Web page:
No matter what you are dealing with regarding your husband, from your perspective and how you understand what Christ has done for you, it’s imperative to know there is no stratification of humans—for all have sinned (Romans 3:10-12, 23; 1 Timothy 1:15). I do not say these things lightly. I’ve dealt with a few disappointing people: an abusive dad, two murdered brothers, and an unfaithful wife. The most effective means of grace in guarding my heart against bitterness and other forms of anger was discerning this fundamental truth: My sin against Christ was worse than anything done to me. If you understand and apply this truth correctly, you’ll be able to be part of the solution rather than the problem. If there is a temptation to look down on him (Luke 18:11) because of what he has done wrong, your heart will take you to a bad place.

Every conflict that comes into our lives has somehow been ordained by God. Knowing that he has personally tailored the events of our lives and is looking out for us at every moment should dramatically affect the way we respond to conflict. – Ken Sande

Your attitude about someone will be your first clue as to your thoughts regarding that person, which will determine your actions toward them. – Rick Thomas

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6. Model the Savior

Whatever it is you want Biff to be, you must become a representative of that for him. It would be disingenuous to insist that Biff be mature when you are not. Your modeling of Christ must always precede your teaching about Christ. Be careful about telling Biff how to behave when you’re not acting according to your instruction. You’re shooting yourself in the foot if you are not doing this. Do you want Biff to be humble? You show him humility. Do you want Biff to be honest with you? Be honest with him as much as possible while discerning his ability to steward what you want to say. Do you want Biff to encourage you? You encourage him.

7. Lead Your Husband

Though he was in the form of God, [He]made himself nothing, taking the form of a servant, being born in the likeness of men. He humbled himself by becoming obedient to the point of death, even death on a cross. Therefore God has highly exalted him and bestowed on him the name that is above every name (Philippians 2:5-11).

One of the most profound demonstrations and motivating examples of the gospel in a marriage is when a spouse sets aside their desires for the greater good of the other person. Isn’t that what the Savior did for us? Jesus set aside the life He enjoyed with the Father to come to Earth to help us become what we couldn’t be on our own. His example is our call (1 Peter 2:18-25). We are to emulate this setting aside for the redemptive good of others (Philippians 2:3). It is easy for a wife to lose a gospel focus and application in her marriage. Instead of working toward maturing the marriage through Christ-mirrored-humility, she lowers herself to anger by making demands. Of course, it is even more challenging when her desires are not evil (Luke 22:42), one of the hardest things for us to emulate about Christ. The call to die to ourselves is impossibly hard (Luke 9:23).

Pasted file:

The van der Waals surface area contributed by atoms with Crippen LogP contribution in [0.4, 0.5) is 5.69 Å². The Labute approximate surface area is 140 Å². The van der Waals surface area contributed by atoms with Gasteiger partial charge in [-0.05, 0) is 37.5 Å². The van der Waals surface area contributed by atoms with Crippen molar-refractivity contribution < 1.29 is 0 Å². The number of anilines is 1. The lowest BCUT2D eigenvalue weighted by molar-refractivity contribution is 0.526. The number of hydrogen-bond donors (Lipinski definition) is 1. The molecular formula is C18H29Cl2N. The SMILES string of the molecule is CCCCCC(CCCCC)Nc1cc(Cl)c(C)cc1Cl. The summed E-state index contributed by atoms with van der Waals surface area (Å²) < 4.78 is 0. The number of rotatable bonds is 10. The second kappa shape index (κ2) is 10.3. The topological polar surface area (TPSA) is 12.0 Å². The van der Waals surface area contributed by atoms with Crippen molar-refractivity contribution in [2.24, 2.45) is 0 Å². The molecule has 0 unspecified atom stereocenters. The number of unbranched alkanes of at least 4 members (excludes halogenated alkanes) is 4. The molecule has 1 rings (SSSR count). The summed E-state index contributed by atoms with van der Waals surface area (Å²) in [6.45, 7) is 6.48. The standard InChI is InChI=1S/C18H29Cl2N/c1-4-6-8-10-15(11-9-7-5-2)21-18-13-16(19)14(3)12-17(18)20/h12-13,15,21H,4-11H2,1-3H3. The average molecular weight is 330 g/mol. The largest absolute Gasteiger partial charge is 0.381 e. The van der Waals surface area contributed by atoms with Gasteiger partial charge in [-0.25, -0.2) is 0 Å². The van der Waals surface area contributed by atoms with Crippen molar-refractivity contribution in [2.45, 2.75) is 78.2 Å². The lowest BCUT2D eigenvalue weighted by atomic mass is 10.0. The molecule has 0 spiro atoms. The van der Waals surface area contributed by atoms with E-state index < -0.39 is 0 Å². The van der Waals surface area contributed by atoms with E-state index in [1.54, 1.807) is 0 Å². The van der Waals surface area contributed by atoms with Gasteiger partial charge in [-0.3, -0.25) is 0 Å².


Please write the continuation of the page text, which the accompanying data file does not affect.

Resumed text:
Call to Action

The questions throughout this chapter are challenging but necessary. Will you work through them? They come with a prayer for God’s soothing mercy to caress your soul as you take it to task. You’re in the most demanding spot, and I’m sad for you and your husband. As with all hard places comes difficult questions. I trust you can receive these truth-directed questions with a spirit of love.

  1. Jesus set aside His desires for the greater good of you and me. In what ways can you model the example of Christ in your marriage?
  2. Do you know how to serve your husband this way? Do you want to do this for him?
  3. What needs to change in you to cooperate more practically with the Lord in the sanctification of your immature husband?
  4. Will you seek help from the body of Christ?

There are many wives who do not have husbands who lead well. God is calling them to do one of the hardest things they could do—submit to someone who does not want to care for them biblically. It’s a painful place to be. The best you can do is model what I have outlined here. If you do, albeit imperfectly, I promise you will experience a persevering grace from the Lord. He provides mercy for the humble, your best action in an unchangeable situation.